Selling a house sure has changed a lot since the last time we did it!
This shouldn’t be a surprise. As you would expect, technology and social media have been brought strongly into the mix. Yesterday a professional photographer come out to take pictures of our happy homestead, and now they’re on the web. You can find the link to the photos, taken on a rainy afternoon, here. Our realtor also instantly prepared glossy brochures with the photos and a description of our house and neighborhood that are resting on our kitchen island, ready to be reviewed by potential buyers, and there is a basket next to the front door with plastic shoe coverings and a little sign asking that visitors use the booties to avoid tracking outdoor debris into the pristine Webner House premises.
Speaking of visitors, there’s no need to worry about that potentially awkward seller-buyer encounter. In fact, there’s an app for that. I downloaded it today, and it is supposed to keep track of when people are going to be visiting. Our realtor also calls, emails, and texts, too, to make sure that everyone is on the same page when it comes to a showing. The only thing I’m lacking is an ankle bracelet to give me a reminder electric shock when it’s time to hit the road and let the visiting couple roam freely through the house.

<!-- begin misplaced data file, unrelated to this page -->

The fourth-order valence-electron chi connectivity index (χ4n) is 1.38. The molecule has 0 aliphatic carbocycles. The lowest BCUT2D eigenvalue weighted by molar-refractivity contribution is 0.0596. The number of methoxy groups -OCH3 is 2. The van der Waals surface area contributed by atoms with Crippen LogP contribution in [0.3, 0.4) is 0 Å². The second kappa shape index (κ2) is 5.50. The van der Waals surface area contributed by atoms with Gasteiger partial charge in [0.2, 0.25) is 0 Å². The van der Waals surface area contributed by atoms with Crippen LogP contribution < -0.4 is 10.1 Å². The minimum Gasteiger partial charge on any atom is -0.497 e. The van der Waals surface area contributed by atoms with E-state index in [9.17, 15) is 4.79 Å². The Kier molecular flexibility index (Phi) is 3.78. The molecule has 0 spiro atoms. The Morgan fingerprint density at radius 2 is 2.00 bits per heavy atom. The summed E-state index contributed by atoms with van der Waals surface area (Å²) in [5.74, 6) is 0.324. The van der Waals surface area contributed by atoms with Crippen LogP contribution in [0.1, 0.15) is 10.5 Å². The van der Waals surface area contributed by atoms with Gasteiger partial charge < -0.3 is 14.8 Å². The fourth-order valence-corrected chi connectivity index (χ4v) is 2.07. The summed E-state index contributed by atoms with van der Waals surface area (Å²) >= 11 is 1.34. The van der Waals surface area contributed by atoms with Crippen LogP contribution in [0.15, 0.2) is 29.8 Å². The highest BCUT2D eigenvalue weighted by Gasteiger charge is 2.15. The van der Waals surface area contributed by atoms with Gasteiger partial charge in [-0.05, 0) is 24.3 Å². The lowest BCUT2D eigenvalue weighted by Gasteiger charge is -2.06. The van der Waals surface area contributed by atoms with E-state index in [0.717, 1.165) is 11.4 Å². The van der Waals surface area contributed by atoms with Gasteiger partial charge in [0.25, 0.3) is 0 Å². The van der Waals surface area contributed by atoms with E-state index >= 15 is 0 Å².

Mom and Dad bought their condo in suburban Columbus more than 20 years ago. They enjoyed the place, and after Dad’s death Mom has lived there very happily. Now, however, she has decided that the condo is more house than she really needs or wants, so it is being put up for sale.
The process of getting the condo ready to sell has been a chance for our family to work together on a single project for the first time in a long time. Children and grandchildren alike have spent hours cleaning and scrubbing, sweeping and vacuuming, boxing things up and moving things out. It’s been a good chance for us all to reconnect, and with five kids and spouses and grandkids pitching in to share the workload, it made the cleanup and clean out process manageable . . . and fun, too. The experience also has been another illustration of how much stuff Americans tend to accumulate — and for what purpose? Our work at Mom’s condo has caused Kish and me to recommit ourselves to thinning out our collection of boxes and those random, long-unused items stored in closets, the basement, and the garage.
We’ve hired a realtor, and he has guided us through the process of getting the place ready to be shown. We’ve weighed his comparables information, set a price, and tried to avoid too much second-guessing about it, and this past weekend the condo went on the market. I stopped over on Saturday to make sure the realtor had everything he needs, and I bumped into some empty nesters being shown through the condo by a different realtor. They said the condo was lovely, which I appreciated, and I was happy that there was traffic — but seeing them there gave me an odd feeling. I’m not sure I’ll stop by again.